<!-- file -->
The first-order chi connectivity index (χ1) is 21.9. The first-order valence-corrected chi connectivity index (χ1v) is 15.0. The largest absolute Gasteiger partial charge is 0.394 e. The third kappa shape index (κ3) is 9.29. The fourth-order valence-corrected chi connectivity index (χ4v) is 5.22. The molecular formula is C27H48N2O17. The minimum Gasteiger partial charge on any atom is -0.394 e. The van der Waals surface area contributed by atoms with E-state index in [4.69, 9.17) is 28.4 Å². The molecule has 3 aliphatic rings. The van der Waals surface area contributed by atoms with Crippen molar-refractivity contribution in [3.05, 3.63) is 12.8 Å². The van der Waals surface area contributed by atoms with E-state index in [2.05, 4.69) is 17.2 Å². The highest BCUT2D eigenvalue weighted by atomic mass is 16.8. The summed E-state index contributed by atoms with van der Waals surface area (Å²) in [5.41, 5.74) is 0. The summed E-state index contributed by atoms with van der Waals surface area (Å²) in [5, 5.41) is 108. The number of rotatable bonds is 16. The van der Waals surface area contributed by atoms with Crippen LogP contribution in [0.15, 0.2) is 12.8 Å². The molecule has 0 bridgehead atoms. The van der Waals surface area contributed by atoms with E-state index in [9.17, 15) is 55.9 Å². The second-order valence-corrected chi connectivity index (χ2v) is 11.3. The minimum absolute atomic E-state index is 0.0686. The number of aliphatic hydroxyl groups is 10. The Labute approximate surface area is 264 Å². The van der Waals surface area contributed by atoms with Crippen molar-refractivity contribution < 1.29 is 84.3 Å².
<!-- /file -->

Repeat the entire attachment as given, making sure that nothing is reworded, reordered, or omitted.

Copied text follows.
The first-order chi connectivity index (χ1) is 21.9. The first-order valence-corrected chi connectivity index (χ1v) is 15.0. The largest absolute Gasteiger partial charge is 0.394 e. The third kappa shape index (κ3) is 9.29. The fourth-order valence-corrected chi connectivity index (χ4v) is 5.22. The molecular formula is C27H48N2O17. The minimum Gasteiger partial charge on any atom is -0.394 e. The van der Waals surface area contributed by atoms with E-state index in [4.69, 9.17) is 28.4 Å². The molecule has 3 aliphatic rings. The van der Waals surface area contributed by atoms with Crippen molar-refractivity contribution in [3.05, 3.63) is 12.8 Å². The van der Waals surface area contributed by atoms with E-state index in [2.05, 4.69) is 17.2 Å². The highest BCUT2D eigenvalue weighted by atomic mass is 16.8. The summed E-state index contributed by atoms with van der Waals surface area (Å²) in [5.41, 5.74) is 0. The summed E-state index contributed by atoms with van der Waals surface area (Å²) in [5, 5.41) is 108. The number of rotatable bonds is 16. The van der Waals surface area contributed by atoms with Crippen LogP contribution in [0.15, 0.2) is 12.8 Å². The molecule has 0 bridgehead atoms. The van der Waals surface area contributed by atoms with E-state index in [9.17, 15) is 55.9 Å². The second-order valence-corrected chi connectivity index (χ2v) is 11.3. The minimum absolute atomic E-state index is 0.0686. The number of aliphatic hydroxyl groups is 10. The Labute approximate surface area is 264 Å². The van der Waals surface area contributed by atoms with Crippen molar-refractivity contribution < 1.29 is 84.3 Å².